In case you’re thinking, “Oh, she’s one of those adventure types, so what can she possibly have to say about happiness and meaning that will have anything to do with me?”, HOLD ON A MOMENT! Just give me a few seconds to try and convince you that I am actually a NORMAL person who can be happy/sad, or that life is meaningful/meaningless, just like anybody else.
First, I’m not naturally sporty, outdoorsy, or adventurous. At school I was actually the bookworm (aka swot) who was hopeless at sports. Short, uncoordinated, couldn’t catch, couldn’t throw, couldn’t play hockey. I only took up rowing when I went to university because I wanted to be able to eat more without getting fat.
And I’m not naturally good at being happy. At heart, I tend to be a cup-half-empty kind of person, always over-critical of myself and sometimes of others. But there’s nothing quite like spending 520 days alone with yourself to help you overcome your personal demons. So I’ve taught myself to be more positive in my outlook, because I needed to in order to avoid throwing myself overboard.
As to the meaning of life – well, I still have my doubts. What I do believe is that finding meaning in YOUR life is vital in order to be happy – and successful. Whether that meaning comes from being wealthy, philanthropic, a good parent, a good spouse, a good friend, or anything else – that is up to you. The point is to have thought about it, and come to some kind of a clear conclusion as to what your personal priorities are. If you haven’t already seen it at least 5 times, watch Simon Sinek’s TED Talk: Start With Why.
Hopefully by now I’ve convinced you that happiness and meaning are not just nice to have – they are crucial to success in life and in business. So how to create more of both? Here are my top tips, evolved during my transition from office worker to ocean rower, and refined during far too much time spent alone at sea.
An Ocean Rower’s Top Tips for Happiness and Meaning
1. Take time out to think about your “why”. Ask yourself: what would make me proud of my life? What unique contribution can I make to the world? And how can I weave that into the fabric of my working life?
2. Create your own definition of success. It’s easy to be lazy about this, to adopt a definition from parents, teachers, peers, spouse, boss, corporate culture or even advertisers. But it’s your life – live it according to your own criteria.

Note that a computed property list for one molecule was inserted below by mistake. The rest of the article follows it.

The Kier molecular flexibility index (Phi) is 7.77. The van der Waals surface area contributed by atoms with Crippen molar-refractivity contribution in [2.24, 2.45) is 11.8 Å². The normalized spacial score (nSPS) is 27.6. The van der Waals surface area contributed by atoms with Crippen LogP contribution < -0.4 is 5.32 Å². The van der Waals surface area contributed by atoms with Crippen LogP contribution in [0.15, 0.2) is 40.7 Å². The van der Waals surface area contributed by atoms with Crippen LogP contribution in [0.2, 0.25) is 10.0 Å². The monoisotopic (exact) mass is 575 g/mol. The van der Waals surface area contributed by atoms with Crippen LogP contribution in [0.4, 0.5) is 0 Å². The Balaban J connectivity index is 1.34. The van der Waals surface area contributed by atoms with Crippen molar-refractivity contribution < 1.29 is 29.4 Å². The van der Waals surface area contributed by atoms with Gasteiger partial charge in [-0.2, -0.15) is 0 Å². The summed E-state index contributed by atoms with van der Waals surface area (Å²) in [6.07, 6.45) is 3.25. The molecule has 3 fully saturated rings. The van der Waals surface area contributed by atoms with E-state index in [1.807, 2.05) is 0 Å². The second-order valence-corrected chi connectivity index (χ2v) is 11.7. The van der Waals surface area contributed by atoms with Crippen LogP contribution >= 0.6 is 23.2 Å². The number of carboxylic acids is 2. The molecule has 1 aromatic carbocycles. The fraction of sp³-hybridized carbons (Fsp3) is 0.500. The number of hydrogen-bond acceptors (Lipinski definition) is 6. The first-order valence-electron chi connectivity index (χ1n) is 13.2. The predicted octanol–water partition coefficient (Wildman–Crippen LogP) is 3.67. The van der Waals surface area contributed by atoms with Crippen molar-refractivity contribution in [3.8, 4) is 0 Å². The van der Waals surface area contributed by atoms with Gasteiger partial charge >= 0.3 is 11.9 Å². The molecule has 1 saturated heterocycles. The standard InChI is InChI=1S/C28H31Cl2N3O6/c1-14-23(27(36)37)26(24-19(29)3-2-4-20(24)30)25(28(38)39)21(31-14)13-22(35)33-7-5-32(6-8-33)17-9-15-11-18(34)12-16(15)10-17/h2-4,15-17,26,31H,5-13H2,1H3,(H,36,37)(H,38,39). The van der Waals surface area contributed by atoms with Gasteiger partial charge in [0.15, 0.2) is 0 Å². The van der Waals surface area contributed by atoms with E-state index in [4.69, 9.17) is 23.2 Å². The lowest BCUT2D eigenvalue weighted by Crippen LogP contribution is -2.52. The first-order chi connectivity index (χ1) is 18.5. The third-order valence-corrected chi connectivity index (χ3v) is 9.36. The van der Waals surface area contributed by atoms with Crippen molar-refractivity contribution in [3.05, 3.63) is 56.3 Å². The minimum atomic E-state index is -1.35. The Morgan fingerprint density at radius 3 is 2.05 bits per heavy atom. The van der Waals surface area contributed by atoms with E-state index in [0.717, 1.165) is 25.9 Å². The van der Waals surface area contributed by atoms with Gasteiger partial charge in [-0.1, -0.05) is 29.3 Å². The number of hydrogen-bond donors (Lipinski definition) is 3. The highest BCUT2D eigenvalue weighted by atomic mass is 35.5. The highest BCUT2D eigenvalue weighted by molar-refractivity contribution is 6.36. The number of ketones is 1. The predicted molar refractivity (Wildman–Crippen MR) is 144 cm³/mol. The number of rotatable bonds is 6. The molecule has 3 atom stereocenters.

3. Keep expanding your comfort zone. Your comfort zone never stays static – it is always growing or contracting. By default, it tries to contract, so you have to take deliberate action if you want to expand it. How do you do that? Get uncomfortable. Do something that challenges you in a slightly nervous-making way. The discomfort zone is where the exciting stuff happens.
4. No matter how daunting the challenge, you can achieve almost anything if you take it one oarstroke at a time. Keep a clear vision of your goal, but don’t allow yourself to think of all the things that could go wrong between where you are now and where you want to be. That kills motivation. Just keep doing what you need to do today to get a little bit closer. Winds might blow you sideways or even backwards, but keep the faith in your goal, and you will get there eventually.
5. When the going gets tough, remember that the bigger the challenge, the greater the sense of achievement. As Captain Webb (first man to swim the English Channel) had engraved on his headstone, “Nothing great is ever easy”. So keep going, knowing that the blood, sweat and tears will all be worth it in the end. The Atlantic crossing – my first – was 103 days of hell, enduring injury, equipment failures, and battles with psychological demons. But the feeling of relief, joy, even euphoria, when I finally set foot on dry land in Antigua made it all more than worthwhile. It was like finishing a marathon, getting out of jail, and winning an Oscar all rolled into one.
Now THAT is happiness!